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‘Most foods are GMOs’ and other popular anti-biotech myths debunked

| | February 20, 2019
Health Myths
This article or excerpt is included in the GLP’s daily curated selection of ideologically diverse news, opinion and analysis of biotechnology innovation.

Despite being heavily researched, genetically modified organisms—commonly called GMOs—have many myths and falsehoods surrounding them. Most of these myths are based on consumer fears and certain flawed scientific reports that purport the health risks of GMO foods.

GMOs are actually safe to consume and hold promise to be beneficial for both the environment and the economy. Learn 10 of the most common myths about GMOs.

Myth: There Are No Long-Term Studies on GMOs

The Reality: GMOs are consistently and extensively tested for both consumer and environmental safety. All GMO tests are reviewed by the USDA, the FDA, and the Environmental Protection Agency (EPA), as well as other internal organizations. There are several reviews of studies that report the same evidence as the statements from food safety authorities: there isn’t any evidence that shows GMO crops present adverse effects on human health or the environment.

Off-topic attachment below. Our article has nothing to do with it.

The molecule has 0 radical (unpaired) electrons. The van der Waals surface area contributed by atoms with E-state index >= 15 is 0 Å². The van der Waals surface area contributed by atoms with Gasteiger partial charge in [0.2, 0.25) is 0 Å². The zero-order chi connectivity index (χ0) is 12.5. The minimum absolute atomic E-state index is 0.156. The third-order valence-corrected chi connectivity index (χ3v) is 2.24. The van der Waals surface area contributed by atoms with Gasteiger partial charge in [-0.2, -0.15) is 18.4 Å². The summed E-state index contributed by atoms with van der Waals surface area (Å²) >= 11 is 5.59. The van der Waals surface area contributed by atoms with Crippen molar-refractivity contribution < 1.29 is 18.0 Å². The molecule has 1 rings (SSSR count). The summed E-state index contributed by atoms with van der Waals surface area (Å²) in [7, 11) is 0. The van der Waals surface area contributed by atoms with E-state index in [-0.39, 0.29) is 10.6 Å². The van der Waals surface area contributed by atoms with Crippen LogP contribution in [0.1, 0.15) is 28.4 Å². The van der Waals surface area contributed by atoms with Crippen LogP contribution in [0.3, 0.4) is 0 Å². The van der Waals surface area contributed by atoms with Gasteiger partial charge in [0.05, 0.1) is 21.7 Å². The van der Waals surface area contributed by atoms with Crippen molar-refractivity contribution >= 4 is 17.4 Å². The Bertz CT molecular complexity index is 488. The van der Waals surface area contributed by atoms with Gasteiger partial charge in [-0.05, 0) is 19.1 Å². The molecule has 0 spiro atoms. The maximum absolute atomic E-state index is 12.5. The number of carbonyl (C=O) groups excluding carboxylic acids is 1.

Related article:  Washington Post: CRISPR-edited crops require careful oversight and regulations to calm consumer food safety concerns

[Editor’s note: Read the GLP’s FAQs on GMO safety studies here and here.]

Myth: Most Foods Are Now Genetically Modified

The Reality: The truth is that there are only 30 genetically modified crops available to the public. Some of the most commonly modified crops include corn (maize), alfalfa, apples, canola, cotton, papaya, potatoes, soybeans, squash and sugar beets. Even then, many GMOs on the market today aren’t consumed by humans. Field corn, cotton, alfalfa, and soybeans are used more for animal feed than for anything else….

Read full, original article: 10 Common Myths About GMOs

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